A letter from Alfonso Poppi, written shortly after the disappearance of Father Pietro Tiboni, Comboni missionary, and his witness of a long friendship.

Kahawa Sukari, July 1st, 2017.

Thanks a lot, Paolo, for the words you wrote in occasion of Fr. Pietro Tiboni’s funeral.

On Monday, the Bishop celebrated a beautiful funeral mass in the crowded Cathedral of Gulu, where I was ordained a deacon the feast of the Sacred Heart in 1979. There were people coming from every part of Uganda, from Tororo to Kasese, Kampala to Mityana, Masaka to Arua. Besides myself, that arrived with Ivone from Kenya, there were Liberata and one person from the Movement of CL from Rwanda and many people also from Italy.  The day after, in Kitgum, the Archbishop Odama wanted to honour this great missionary even more, before his burial, by celebrating a solemn mass in the square where I was ordained priest on the day of the Assumption in 1980. My brothers from the Kitgum seminary where also there and it was a great feast. You can only imagine what kind of emotions and memories I lived in those moments, in a place and with the people I never stopped loving and to whom I have entirely and sincerely donated myself and my life.

In Gulu, they asked me to talk: I was so certain of His victorious presence that I wasn’t even scared.  Afterwards, the Archbishop pointed out a few of the things I referred to. He told me that through the different witnesses, he understood that “Tibo” had left us a story and that we, as his spiritual children, had to take over it and re-live it. He invited everyone to write down their own witness and encounter with him and to send it to the Provincial of the Combonians in Uganda or to the Chancellor of the Diocese of Gulu, Fr. Martin Agwee. He was one of the orphan boys in Palabek and he became a great priest and now lives with the bishop. Once again, they asked me to talk in Kitgum. In front of the great amount of people, whose many faces I still recognized, I couldn’t but say a few words in Acholi, the language spoken in the north of Uganda. I particularly repeated that great proverb that says: “Aboko kot mupwoda!” which literally means “I will tell you about the rain that drenched me.”

This is the Acholi way to refer to an experience one had, that overwhelmed or “drenched” them, precisely for this. It was like an eruption: I was really communicating with those people. At that point, given the huge amount of emotion, I had to limit my speech a little bit. I explained that the “rain that drenched me” was the encounter with Tiboni, in that parish and in that building, because the rain – just like Giussani said and as Carron continues to repeat – this is a particular story, with a name and a surname, a face and an ID card, with a time and place in which the word was made flesh and came to live among us. It’s the same person from 2000 years ago that happens again for me and for everyone in the different times and spaces in history, through a mysterious and providential design that we can’t get forget about in any way. It happened! But how did it happen? I used another Acholi proverb that says “Opata ma tugo!”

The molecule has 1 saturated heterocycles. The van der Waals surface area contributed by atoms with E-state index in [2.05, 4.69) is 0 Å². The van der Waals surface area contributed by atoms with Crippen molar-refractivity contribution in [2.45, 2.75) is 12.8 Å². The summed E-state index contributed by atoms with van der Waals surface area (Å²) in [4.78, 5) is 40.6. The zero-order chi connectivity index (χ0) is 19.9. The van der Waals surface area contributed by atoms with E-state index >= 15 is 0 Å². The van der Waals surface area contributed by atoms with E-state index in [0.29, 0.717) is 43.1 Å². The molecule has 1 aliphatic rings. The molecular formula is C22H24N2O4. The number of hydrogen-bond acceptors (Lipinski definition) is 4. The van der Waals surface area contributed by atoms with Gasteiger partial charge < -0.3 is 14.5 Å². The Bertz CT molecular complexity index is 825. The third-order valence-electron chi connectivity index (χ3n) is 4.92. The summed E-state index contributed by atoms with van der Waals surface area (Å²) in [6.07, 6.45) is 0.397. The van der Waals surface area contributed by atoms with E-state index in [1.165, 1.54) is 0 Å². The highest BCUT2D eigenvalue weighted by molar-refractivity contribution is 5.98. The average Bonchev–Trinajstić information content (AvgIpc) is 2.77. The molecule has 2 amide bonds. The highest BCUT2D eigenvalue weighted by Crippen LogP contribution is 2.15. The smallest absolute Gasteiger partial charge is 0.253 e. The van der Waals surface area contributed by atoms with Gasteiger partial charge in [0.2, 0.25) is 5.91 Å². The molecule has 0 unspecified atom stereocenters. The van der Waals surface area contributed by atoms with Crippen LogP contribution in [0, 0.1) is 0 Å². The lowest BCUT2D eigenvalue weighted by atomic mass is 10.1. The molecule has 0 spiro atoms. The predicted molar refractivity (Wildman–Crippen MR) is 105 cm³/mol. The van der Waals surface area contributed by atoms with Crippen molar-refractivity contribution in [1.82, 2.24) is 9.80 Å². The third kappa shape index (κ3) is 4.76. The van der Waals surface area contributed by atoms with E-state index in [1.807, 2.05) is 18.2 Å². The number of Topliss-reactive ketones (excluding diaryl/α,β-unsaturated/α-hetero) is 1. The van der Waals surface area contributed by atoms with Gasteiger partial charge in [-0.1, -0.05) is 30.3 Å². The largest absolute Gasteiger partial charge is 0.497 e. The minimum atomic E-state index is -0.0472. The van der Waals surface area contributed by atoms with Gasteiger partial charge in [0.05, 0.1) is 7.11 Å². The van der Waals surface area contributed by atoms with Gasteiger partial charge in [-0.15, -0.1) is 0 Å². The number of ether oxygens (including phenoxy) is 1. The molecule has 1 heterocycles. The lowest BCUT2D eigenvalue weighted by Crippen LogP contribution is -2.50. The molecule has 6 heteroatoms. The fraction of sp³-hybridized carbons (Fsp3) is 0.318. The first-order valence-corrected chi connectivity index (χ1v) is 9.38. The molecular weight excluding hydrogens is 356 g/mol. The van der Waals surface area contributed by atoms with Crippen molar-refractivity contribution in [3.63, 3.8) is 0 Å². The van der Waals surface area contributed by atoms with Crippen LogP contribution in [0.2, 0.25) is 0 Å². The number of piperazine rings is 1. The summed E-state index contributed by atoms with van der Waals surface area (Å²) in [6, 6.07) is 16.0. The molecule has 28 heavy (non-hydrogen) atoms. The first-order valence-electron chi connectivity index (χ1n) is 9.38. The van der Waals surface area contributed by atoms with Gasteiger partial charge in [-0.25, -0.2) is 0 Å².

This way of saying is connected to the Borassi family’s tropical palm trees, which become very high and have such a soft stem that even Africans have a hard time climbing them. The ripe fruit is orange, sweet and filamentous, very much loved by the people and by the animals of the place, especially loved by the elephants, that swallow the entire thing. Close to Gulu, a large tugu palm forest was formed. Their fruits, known as tugu, can’t be picked: they fall by themselves when they are ripe. If you happen to walk by there and you see one all, it’s all yours! You were lucky! This was the for sure the best way to describe my encounter with Tiboni. We can say that my vocation as a priest and missionary was a grace that fell like a tugu on the very first day I arrived to Kitgum, when I was drenched with tropical rain and with the grace of my encounter with Tiboni.

As soon as I heard about his death, I called don Massimo to personally inform him about the news.

I was already in Uganda. I perfectly remember that in 1994 when I got to Rome to make my promises to the Fraternity, don Massimo celebrated a mass in which he repeated with great precision that with me, the Fraternity opened its doors to an entire missionary African history, born from the encounter between Fr. Tiboni and CL and don Gius. He insisted on this point, on the fact that the Fraternity, with my incorporation, gained an entire life born elsewhere and that entered our story. From don Massimo’s words we could perceive that Tiboni himself, in some way, entered the Fraternity and changed it.

In a few days I will be 70 years old – it’s an occasion to stop and silently contemplate the work of Another in my life for His mission in Africa and in the world – passing through Tiboni at first, then the Fraternity, don Massimo and, in the recent years, you, Paolo, and Mimmo.


In the picture, Alfonso Poppi, Parish priest of St. Joseph in Kahawa Sukari, Nairobi (Kenya), with two parishioners.

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